Every November we recall those who died during conflict.  Those we call to mind are invariably the military and perhaps our own dear dead: family and friends.  The years go by and even now we are trying to ignore the possibility that we may yet again be faced with the realities of war.

 

Unrest seems to be stalking the earth in so many countries, notably in the Middle East which at the moment is grabbing all the headlines, that we half close our eyes and ears to all the other warning signs and instead worry about the cost of living in England, how the NHS is coping, what to buy Auntie Gertrude for Christmas  how old is she this year  105? 106?   What on earth do you buy for someone whos 106? Back to November. . .

 

While we do this Remembrance thing, buy our Poppies and get through November in a haze of memories of glory and tragic young soldiers resurrected by the BBC and immortalised in poetry we really dont stop to think about the real casualties of war.  The military, in these days and countries where conscription doesnt happen, at least choose to put themselves in the front line, for whatever reasons (of which testosterone is probably one of the foremost).  Civilians have no choice.  The old, the sick, the mothers and innocent little children hardly past babyhood are caught in the middle by so many dangers from which there is no escape, from snipers fire to wanton massacre and starvation, from the loss of everything and many they hold dear only to end their lives in exile or death, barely sheltered on their way from the elements or protected from disease.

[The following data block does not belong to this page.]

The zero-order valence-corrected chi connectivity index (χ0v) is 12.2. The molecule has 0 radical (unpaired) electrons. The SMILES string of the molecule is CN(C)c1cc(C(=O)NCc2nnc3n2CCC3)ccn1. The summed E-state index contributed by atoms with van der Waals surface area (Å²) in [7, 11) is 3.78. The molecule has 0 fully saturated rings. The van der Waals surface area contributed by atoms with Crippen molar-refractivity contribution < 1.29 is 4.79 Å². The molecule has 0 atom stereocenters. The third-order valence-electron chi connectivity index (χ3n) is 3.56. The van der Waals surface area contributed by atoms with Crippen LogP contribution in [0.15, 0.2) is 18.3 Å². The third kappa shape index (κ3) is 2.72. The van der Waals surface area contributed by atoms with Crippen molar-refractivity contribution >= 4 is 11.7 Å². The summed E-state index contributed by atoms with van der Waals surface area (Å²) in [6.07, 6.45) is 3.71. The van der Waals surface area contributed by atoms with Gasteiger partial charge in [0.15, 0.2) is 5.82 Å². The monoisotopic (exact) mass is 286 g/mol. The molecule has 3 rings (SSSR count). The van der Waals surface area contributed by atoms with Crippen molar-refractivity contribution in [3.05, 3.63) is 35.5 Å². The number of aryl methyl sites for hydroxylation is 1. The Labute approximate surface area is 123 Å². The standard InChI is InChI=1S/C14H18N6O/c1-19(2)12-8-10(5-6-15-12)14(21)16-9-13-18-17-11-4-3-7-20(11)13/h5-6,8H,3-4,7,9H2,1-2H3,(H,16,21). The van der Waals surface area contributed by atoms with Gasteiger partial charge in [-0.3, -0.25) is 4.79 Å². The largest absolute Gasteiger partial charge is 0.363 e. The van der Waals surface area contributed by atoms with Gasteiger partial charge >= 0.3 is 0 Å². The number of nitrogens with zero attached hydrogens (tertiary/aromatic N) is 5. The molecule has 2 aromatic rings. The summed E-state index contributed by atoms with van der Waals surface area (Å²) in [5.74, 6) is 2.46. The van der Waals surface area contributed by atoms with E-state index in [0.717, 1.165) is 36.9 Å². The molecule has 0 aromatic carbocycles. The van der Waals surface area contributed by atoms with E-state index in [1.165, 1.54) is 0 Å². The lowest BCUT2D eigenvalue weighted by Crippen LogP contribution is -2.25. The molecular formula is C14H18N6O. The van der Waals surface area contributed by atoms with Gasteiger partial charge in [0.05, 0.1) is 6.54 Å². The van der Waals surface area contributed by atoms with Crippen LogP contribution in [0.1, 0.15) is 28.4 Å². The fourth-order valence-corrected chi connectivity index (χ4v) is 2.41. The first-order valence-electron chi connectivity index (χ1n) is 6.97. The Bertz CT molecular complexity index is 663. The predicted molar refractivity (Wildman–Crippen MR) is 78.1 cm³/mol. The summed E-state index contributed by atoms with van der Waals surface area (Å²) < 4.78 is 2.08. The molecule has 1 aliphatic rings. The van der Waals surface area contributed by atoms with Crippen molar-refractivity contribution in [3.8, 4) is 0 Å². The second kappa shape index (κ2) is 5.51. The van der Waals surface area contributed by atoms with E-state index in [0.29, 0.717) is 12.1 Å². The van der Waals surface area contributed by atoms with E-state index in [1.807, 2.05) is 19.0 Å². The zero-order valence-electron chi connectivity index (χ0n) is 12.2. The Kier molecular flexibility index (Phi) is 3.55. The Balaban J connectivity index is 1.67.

At a time of commemorating anniversaries, two hundred and twenty-five years ago this month Benjamin Franklin wrote that nothing was certain except death and taxes to which I think should be added war.  While we hate the idea of paying taxes we seem as a species to be unable to resist the practice of war.